Spanish Last Names
History and Origin of Spanish Surnames
The Spanish language and naming systems date back to Ancient Rome. Up until the 5th century, Spain was part of the Roman Empire. In the 6th century, a group of early Germanic people known as the Visigoths went to war with Rome, eventually conquering Spain and much of the Iberian Peninsula. Due to living under the Visigoth rule for much of the Middle Ages, today some of the most common Spanish last names are influenced by German first names and German name origins. For example, the surname "Valdez" is derived from the Old German word for bald.
Today, many Spanish surnames incorporate multicultural elements. In Hispanic speaking countries like Argentina and Mexico that use double-barreled last names combine elements of Spanish last names with other cultures such as Italian or French surnames. Similarly, in places like Puerto Rico, many people have surnames of non-Spanish origins. For example, one of the most common Puerto Rican last names, Damiani, comes from Italian and Greek origins.
Spanish Naming Customs
Like many cultures, last names of Spanish origin are derived from family names (patronymic/matronymic), place names, descriptive names, or names of occupations. Spanish names, however, don't always follow a linear path. A person, for example, may have two last names, one from their mother and one from their father. A Hispanic or Spanish-speaking person will typically have their mother's surname first, followed by their father's surname.
Let's look at an example of a patronymic name. If Diego Lopez Reyes marries María Hernandez Diaz, both will keep their last names. Then if they have a baby boy named Leonardo, his full name will be Leonardo Hernandez Lopez.
The use of two surnames was originally introduced in the Middle Ages by Madrid's Castillian kings. For thousands of years, those with two surnames were only royalty and the upper class. However, this naming practice started to become universally common in the 19th century.
Many Spanish surnames indicate familial ties and descendants by ending in the suffixes "-az, -ez, -iz, or -oz." Each of these means "son of." Therefore someone named Hernando Suarez is the son of Suero.
Unique Spanish Names with English Meanings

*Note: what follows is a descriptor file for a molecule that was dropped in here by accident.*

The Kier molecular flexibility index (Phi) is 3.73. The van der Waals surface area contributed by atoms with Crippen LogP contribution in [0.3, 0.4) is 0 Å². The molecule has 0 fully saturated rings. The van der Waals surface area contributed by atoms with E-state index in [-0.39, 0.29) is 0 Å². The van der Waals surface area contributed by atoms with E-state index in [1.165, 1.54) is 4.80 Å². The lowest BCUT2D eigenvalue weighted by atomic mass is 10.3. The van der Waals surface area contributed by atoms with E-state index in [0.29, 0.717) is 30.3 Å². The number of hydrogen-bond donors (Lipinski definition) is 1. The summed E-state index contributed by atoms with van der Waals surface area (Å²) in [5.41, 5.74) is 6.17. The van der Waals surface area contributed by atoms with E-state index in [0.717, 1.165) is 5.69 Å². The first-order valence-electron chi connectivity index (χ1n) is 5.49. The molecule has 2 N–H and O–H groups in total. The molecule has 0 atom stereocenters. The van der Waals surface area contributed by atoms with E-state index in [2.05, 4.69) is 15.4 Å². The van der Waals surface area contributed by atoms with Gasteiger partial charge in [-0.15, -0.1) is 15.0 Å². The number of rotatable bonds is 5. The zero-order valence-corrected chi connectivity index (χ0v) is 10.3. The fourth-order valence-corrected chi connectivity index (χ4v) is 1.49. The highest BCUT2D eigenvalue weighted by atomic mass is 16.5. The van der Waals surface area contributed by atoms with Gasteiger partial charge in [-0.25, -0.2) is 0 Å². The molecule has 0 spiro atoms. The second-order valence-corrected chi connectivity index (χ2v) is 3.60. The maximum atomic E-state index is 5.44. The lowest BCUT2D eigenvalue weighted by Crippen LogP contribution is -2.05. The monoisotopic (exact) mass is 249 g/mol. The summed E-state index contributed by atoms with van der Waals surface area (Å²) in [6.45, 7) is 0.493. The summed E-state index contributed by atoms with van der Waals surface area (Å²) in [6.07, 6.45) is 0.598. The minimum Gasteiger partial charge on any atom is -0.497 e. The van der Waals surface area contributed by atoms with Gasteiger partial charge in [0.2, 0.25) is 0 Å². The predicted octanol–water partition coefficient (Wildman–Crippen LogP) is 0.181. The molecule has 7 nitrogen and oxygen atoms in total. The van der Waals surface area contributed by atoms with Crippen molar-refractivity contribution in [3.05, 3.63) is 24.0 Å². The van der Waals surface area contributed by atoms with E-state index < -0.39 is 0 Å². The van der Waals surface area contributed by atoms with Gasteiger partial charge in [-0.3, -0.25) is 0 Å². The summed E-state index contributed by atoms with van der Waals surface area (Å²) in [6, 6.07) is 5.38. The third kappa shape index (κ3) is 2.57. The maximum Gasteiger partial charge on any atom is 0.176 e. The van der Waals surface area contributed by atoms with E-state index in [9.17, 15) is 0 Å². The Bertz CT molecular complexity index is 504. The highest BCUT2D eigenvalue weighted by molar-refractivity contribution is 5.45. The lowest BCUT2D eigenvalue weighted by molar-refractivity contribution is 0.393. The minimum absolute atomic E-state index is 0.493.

Some of the most beautiful Spanish surnames are descriptive names inspired by the names of places, animals, or physical traits. Here are a few of the most interesting Spanish surnames.
- Rivera - The Spanish word for "riverbank".
- Iglesias - Plural of the Spanish word for church.
- Serrano - A topographic name for someone who lived by the mountains. This name is commonly used in both Portugal and Brazil.
- Morales - A topographic name that translates to "mulberry tree" in English.
- Cabrera - A place name meaning "place of goats"
- Delgado - A descriptive surname derived from the Latin word for "dainty. Delgado also translates to thin/slender in Spanish or Portuguese.
- De La Vega - A topographic name meaning "fertile" or "water meadow."
- Velasco - a name from Basque origins that translates to "raven" or "little crow."
Most Common Spanish Last Names and Meanings
Presently, the most popular Spanish surnames are some of the most-used names in the world. Spanish names can be found throughout Europe, Latin America, and the United States. Here are 10 of the most common Spanish last names today.
- Garcia - Son of Garcia.
- Rodriguez - Son of Rodrigo or son of Roderick.
- Gonzalez - Son of Gonzalo.
- Fernandez - Son of Fernando.
- Lopez - Son of Lope.
- Martinez - Son of Martin.
- Sanchez - Son of Sancho. The Spanish personal name Sancho translates to "sanctified."
- Perez - Son of Pedro, the Portuguese and Spanish equivalent of the name Peter.
- Gómez - Son of Gome.
- Moreno - A descriptive name for someone with dark hair or a darker complexion.
Use the list below to find your last name and learn about its meaning and origins. (It may also be helpful to check out the Ultimate Guide to Mexican Names.)
Most Popular Spanish Surnames on FamilyEducation: Aguilar, Alvarez, Juarez, Ortiz, Ramirez, Rubio